• Engagement: Students enjoy activities and build their habits, mindsets, and skills.
  • Effectiveness: Students experience a well-managed environment, adequate preparation for learning experiences that make real-life connections, and high-quality activities.

What did our research find?

Student feedback does not always positively predict student outcomes.

More positive student feedback predicts:

  • lower academic performance for elementary school students
  • higher academic performance for middle and high school students

More positive student feedback predicts lower:

  • school attendance rate for elementary school students
  • social and emotional skills for middle school students
  • school attendance rates and social and emotional skills for high school students

The research also found that student feedback indirectly contributes to student outcomes through its relationship with program attendance. More positive student feedback predicts higher BGCP program attendance, which then predicts academic performance and school attendance for elementary and middle school students.

We also found that program quality contributes to student outcomes in different ways, above and beyond the contribution of student feedback. For elementary and middle school students, the assessment of quality indirectly predicts outcomes – specifically, quality predicts BGCP program attendance and program attendance predicts academic performance and school attendance. For high school students, program quality directly predicts school attendance.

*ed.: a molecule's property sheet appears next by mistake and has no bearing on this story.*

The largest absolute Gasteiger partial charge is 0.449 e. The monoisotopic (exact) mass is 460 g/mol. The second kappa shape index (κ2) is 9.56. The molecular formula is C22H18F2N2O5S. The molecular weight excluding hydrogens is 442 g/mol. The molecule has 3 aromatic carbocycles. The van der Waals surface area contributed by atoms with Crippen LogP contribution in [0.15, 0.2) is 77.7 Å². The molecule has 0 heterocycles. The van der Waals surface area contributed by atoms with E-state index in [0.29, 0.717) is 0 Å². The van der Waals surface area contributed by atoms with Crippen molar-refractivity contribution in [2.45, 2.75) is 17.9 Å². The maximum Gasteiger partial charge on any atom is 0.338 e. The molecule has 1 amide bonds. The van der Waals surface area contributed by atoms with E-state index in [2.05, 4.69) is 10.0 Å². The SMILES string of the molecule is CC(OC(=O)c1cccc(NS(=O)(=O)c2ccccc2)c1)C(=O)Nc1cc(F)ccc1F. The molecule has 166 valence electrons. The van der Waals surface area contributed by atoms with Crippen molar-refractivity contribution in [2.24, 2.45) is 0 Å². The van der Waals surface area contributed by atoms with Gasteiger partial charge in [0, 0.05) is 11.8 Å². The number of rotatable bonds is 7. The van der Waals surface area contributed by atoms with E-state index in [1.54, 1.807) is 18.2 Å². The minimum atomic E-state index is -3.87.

Generally, the results were the same for students whether they identified as ELLs or non-ELLs. With an additional Shared Insight grant to examine racial equity issues within the original feedback research, we undertook a case study that further explored the experiences of BGCP English Language Learners. Many ELL students spoke about how mentors and other staff members encouraged them to develop a growth mindset within an environment that made it safe for them to learn and try new things, such as new activities and meeting new people.

What are some lessons from the research and next steps?

Now, with a greater understanding of the relationship between student feedback and program attendance and a closer look at the mixed and unexpected relationships between student feedback and student outcomes, BGCP has been inspired to revisit how it measures its programs and collects feedback: